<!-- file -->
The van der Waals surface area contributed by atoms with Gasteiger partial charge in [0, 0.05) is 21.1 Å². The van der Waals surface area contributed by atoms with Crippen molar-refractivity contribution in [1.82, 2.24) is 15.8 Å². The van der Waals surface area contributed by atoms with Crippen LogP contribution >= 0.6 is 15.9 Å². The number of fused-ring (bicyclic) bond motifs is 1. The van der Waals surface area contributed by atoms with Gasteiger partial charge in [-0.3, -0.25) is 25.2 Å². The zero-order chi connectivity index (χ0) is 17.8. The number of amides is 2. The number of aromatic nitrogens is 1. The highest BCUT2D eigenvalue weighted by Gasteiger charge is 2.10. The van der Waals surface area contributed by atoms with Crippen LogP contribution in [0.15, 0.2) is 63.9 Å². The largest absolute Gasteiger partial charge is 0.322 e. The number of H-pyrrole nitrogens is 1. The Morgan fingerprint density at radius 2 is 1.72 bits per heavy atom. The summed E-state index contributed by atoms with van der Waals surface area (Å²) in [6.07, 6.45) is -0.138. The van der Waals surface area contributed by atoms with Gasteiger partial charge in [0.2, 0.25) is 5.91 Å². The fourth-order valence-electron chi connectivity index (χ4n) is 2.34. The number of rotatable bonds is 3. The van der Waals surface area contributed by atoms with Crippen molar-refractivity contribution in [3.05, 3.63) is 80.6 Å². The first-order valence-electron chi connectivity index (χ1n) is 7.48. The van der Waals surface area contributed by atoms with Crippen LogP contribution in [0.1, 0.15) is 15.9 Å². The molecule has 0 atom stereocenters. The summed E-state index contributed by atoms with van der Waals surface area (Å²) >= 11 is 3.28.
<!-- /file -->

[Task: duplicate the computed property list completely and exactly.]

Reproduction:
The van der Waals surface area contributed by atoms with Gasteiger partial charge in [0, 0.05) is 21.1 Å². The van der Waals surface area contributed by atoms with Crippen molar-refractivity contribution in [1.82, 2.24) is 15.8 Å². The van der Waals surface area contributed by atoms with Crippen LogP contribution >= 0.6 is 15.9 Å². The number of fused-ring (bicyclic) bond motifs is 1. The van der Waals surface area contributed by atoms with Gasteiger partial charge in [-0.3, -0.25) is 25.2 Å². The zero-order chi connectivity index (χ0) is 17.8. The number of amides is 2. The number of aromatic nitrogens is 1. The highest BCUT2D eigenvalue weighted by Gasteiger charge is 2.10. The van der Waals surface area contributed by atoms with Crippen LogP contribution in [0.15, 0.2) is 63.9 Å². The largest absolute Gasteiger partial charge is 0.322 e. The number of H-pyrrole nitrogens is 1. The Morgan fingerprint density at radius 2 is 1.72 bits per heavy atom. The summed E-state index contributed by atoms with van der Waals surface area (Å²) in [6.07, 6.45) is -0.138. The van der Waals surface area contributed by atoms with Gasteiger partial charge in [0.2, 0.25) is 5.91 Å². The fourth-order valence-electron chi connectivity index (χ4n) is 2.34. The number of rotatable bonds is 3. The van der Waals surface area contributed by atoms with Crippen molar-refractivity contribution in [3.05, 3.63) is 80.6 Å². The first-order valence-electron chi connectivity index (χ1n) is 7.48. The van der Waals surface area contributed by atoms with Crippen LogP contribution in [0.1, 0.15) is 15.9 Å². The molecule has 0 atom stereocenters. The summed E-state index contributed by atoms with van der Waals surface area (Å²) >= 11 is 3.28.